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WikiLeaks: Namibia Allows Chinese Immigration to Repay Loans

  • Joe DeCapua

The latest WikiLeaks revelations have Namibia in the spotlight. Published reports say Namibia has been defaulting on possibly billions of dollars in loans from China. As a result, Namibia is reportedly allowing thousands of Chinese families to settle in the country.

The reports are appearing this week in Namibian newspapers.

In Windhoek, Phil ya Nangoloh, head of the Namibian human rights group NAMRIGHTS, says, “What is being reported is that 5,000 Chinese families…are now in Namibia as a repayment of a Chinese loan – a loan obtained from the government of the People’s Republic of China. And this is not so much a surprise to us. It is a shock.”

He says the government has not informed the Namibian people about the loans, which reportedly go as far back as 2003, under the presidency of Sam Nujoma.

“Our own political leaders have been maintaining intimate contacts with Chinese government officials,” he says.

How much? Who’s talking?

The amount of the loan or loans is unclear, but ya Nangoloh says, “We believe that the quantum is in the billions. Some people say it might be as much as (US)$ 8 billion.”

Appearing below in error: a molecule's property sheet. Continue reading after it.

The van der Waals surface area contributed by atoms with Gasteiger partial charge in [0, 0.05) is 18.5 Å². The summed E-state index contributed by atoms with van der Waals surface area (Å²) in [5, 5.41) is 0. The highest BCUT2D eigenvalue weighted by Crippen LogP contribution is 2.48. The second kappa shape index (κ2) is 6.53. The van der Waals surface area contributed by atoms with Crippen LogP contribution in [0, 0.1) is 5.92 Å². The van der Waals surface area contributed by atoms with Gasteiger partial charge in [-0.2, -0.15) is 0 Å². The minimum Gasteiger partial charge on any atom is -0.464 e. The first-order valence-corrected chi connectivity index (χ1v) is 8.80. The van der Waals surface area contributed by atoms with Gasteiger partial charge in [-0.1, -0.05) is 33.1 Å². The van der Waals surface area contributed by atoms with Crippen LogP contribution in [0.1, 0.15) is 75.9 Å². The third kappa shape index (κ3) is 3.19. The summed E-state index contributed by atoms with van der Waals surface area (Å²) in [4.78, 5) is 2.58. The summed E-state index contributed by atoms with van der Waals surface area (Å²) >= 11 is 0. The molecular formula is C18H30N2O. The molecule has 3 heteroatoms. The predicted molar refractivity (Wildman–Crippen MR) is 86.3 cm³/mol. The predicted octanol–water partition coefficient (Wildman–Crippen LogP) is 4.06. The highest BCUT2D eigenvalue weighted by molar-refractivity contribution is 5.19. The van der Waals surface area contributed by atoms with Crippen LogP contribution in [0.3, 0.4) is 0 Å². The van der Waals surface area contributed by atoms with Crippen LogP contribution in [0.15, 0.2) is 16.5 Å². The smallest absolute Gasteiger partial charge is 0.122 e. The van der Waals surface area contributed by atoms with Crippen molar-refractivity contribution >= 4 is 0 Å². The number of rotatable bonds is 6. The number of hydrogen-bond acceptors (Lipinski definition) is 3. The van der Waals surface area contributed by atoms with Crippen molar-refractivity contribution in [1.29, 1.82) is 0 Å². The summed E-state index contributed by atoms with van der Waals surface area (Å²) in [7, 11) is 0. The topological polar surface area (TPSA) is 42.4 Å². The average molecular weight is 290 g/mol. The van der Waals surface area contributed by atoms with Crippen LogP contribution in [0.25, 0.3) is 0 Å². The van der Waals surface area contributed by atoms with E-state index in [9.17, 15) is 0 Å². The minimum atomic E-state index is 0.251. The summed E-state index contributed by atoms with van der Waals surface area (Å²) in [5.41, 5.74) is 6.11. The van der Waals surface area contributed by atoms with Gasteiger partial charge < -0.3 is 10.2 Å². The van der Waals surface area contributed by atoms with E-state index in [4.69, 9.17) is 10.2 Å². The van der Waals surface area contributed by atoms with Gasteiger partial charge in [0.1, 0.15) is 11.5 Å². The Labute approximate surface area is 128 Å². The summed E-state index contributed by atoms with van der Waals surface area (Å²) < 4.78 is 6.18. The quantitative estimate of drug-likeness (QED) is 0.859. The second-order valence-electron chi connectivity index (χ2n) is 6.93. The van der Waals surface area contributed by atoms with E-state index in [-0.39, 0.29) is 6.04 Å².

Ties between Namibia and China go back to the early days of Namibian independence in 1990.

Ya Nangolah says the WikiLeaks reports center on messages between French and Togolese business lawyers, some with Chinese clients, and Josiah Rosenblatt, a U.S. diplomat in Paris.

NAMRIGHTS concerns

“We have been seeing very serious problems already with this. First of all, we recognize the right of all persons to self-determination and also to control their own resources, including natural resources. Second, the Chinese business people, investors as they are being called here, are notorious in violating Namibian labor laws. They have a bad reputation here in Namibia for violating the rights of Namibians,” he says.

But ya Nangoloh is quick to add, “We are not, by any means, encouraging xenophobia against any foreigners and this includes Chinese. The blame must go to our own government leaders, who invited the Chinese to come to Namibia.”

He says while the Namibian government has now acknowledged the Chinese loans, it has not released their amount. It does say it has been repaying them.

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